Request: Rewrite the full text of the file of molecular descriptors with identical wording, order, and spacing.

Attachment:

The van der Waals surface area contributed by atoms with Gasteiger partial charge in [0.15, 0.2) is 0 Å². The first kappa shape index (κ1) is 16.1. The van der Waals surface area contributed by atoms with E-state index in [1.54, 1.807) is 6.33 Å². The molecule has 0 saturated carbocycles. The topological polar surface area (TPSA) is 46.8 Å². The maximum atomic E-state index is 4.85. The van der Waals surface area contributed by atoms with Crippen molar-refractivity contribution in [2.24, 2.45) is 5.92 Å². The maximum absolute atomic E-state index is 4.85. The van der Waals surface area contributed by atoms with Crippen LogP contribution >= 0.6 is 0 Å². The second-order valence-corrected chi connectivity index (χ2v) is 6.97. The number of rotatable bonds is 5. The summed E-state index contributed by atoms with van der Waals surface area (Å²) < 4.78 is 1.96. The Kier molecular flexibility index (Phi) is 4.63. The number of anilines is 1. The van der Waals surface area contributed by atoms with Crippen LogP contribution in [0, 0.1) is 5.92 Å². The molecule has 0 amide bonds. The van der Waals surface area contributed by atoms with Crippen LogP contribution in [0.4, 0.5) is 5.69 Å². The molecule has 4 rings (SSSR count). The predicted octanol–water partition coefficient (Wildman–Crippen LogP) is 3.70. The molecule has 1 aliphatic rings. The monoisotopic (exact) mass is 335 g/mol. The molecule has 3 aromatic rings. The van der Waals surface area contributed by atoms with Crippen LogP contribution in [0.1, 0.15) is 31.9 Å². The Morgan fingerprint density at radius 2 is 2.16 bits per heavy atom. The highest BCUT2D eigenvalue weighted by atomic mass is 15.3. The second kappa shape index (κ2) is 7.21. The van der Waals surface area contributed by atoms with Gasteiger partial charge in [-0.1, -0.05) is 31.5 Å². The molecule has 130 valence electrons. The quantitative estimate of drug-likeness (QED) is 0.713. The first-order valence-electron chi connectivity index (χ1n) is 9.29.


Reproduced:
The van der Waals surface area contributed by atoms with Gasteiger partial charge in [0.15, 0.2) is 0 Å². The first kappa shape index (κ1) is 16.1. The van der Waals surface area contributed by atoms with E-state index in [1.54, 1.807) is 6.33 Å². The molecule has 0 saturated carbocycles. The topological polar surface area (TPSA) is 46.8 Å². The maximum atomic E-state index is 4.85. The van der Waals surface area contributed by atoms with Crippen molar-refractivity contribution in [2.24, 2.45) is 5.92 Å². The maximum absolute atomic E-state index is 4.85. The van der Waals surface area contributed by atoms with Crippen LogP contribution >= 0.6 is 0 Å². The second-order valence-corrected chi connectivity index (χ2v) is 6.97. The number of rotatable bonds is 5. The summed E-state index contributed by atoms with van der Waals surface area (Å²) < 4.78 is 1.96. The Kier molecular flexibility index (Phi) is 4.63. The number of anilines is 1. The van der Waals surface area contributed by atoms with Crippen LogP contribution in [0, 0.1) is 5.92 Å². The molecule has 0 amide bonds. The van der Waals surface area contributed by atoms with Crippen LogP contribution in [0.4, 0.5) is 5.69 Å². The molecule has 4 rings (SSSR count). The predicted octanol–water partition coefficient (Wildman–Crippen LogP) is 3.70. The molecule has 1 aliphatic rings. The monoisotopic (exact) mass is 335 g/mol. The molecule has 3 aromatic rings. The van der Waals surface area contributed by atoms with Crippen LogP contribution in [0.1, 0.15) is 31.9 Å². The Morgan fingerprint density at radius 2 is 2.16 bits per heavy atom. The highest BCUT2D eigenvalue weighted by atomic mass is 15.3. The second kappa shape index (κ2) is 7.21. The van der Waals surface area contributed by atoms with Gasteiger partial charge in [-0.1, -0.05) is 31.5 Å². The molecule has 130 valence electrons. The quantitative estimate of drug-likeness (QED) is 0.713. The first-order valence-electron chi connectivity index (χ1n) is 9.29.